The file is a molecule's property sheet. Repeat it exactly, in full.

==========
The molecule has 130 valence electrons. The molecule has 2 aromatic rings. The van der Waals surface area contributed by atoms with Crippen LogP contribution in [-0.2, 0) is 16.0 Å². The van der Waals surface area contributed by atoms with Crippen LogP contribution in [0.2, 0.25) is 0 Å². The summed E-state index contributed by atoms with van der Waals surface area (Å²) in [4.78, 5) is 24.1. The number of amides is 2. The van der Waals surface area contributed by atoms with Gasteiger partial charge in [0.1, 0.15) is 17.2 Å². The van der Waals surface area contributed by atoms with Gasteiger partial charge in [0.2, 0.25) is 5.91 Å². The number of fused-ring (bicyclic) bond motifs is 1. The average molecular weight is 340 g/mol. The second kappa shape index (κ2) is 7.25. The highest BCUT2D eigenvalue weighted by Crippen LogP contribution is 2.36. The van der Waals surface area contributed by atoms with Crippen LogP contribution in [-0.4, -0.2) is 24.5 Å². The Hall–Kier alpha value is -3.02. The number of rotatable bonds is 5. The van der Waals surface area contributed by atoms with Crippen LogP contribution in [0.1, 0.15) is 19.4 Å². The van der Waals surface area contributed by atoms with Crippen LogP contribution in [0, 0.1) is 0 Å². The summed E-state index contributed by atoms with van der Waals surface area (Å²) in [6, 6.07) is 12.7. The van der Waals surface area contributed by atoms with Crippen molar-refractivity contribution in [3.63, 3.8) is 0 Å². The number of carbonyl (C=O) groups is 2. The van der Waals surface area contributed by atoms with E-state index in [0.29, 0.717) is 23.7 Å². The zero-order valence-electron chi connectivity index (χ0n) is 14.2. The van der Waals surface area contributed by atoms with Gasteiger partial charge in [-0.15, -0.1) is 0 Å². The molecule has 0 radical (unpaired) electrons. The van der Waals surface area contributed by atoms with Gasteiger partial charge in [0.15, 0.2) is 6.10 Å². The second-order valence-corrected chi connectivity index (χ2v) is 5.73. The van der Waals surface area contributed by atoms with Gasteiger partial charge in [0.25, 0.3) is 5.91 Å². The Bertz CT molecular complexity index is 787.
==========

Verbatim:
The molecule has 130 valence electrons. The molecule has 2 aromatic rings. The van der Waals surface area contributed by atoms with Crippen LogP contribution in [-0.2, 0) is 16.0 Å². The van der Waals surface area contributed by atoms with Crippen LogP contribution in [0.2, 0.25) is 0 Å². The summed E-state index contributed by atoms with van der Waals surface area (Å²) in [4.78, 5) is 24.1. The number of amides is 2. The van der Waals surface area contributed by atoms with Gasteiger partial charge in [0.1, 0.15) is 17.2 Å². The van der Waals surface area contributed by atoms with Gasteiger partial charge in [0.2, 0.25) is 5.91 Å². The number of fused-ring (bicyclic) bond motifs is 1. The average molecular weight is 340 g/mol. The second kappa shape index (κ2) is 7.25. The highest BCUT2D eigenvalue weighted by Crippen LogP contribution is 2.36. The van der Waals surface area contributed by atoms with Crippen LogP contribution in [-0.4, -0.2) is 24.5 Å². The Hall–Kier alpha value is -3.02. The number of rotatable bonds is 5. The van der Waals surface area contributed by atoms with Crippen LogP contribution in [0.1, 0.15) is 19.4 Å². The van der Waals surface area contributed by atoms with Crippen LogP contribution in [0, 0.1) is 0 Å². The summed E-state index contributed by atoms with van der Waals surface area (Å²) in [6, 6.07) is 12.7. The van der Waals surface area contributed by atoms with Crippen molar-refractivity contribution in [3.63, 3.8) is 0 Å². The number of carbonyl (C=O) groups is 2. The van der Waals surface area contributed by atoms with E-state index in [0.29, 0.717) is 23.7 Å². The zero-order valence-electron chi connectivity index (χ0n) is 14.2. The van der Waals surface area contributed by atoms with Gasteiger partial charge in [-0.15, -0.1) is 0 Å². The molecule has 0 radical (unpaired) electrons. The van der Waals surface area contributed by atoms with Gasteiger partial charge in [0.15, 0.2) is 6.10 Å². The second-order valence-corrected chi connectivity index (χ2v) is 5.73. The van der Waals surface area contributed by atoms with Gasteiger partial charge in [0.25, 0.3) is 5.91 Å². The Bertz CT molecular complexity index is 787.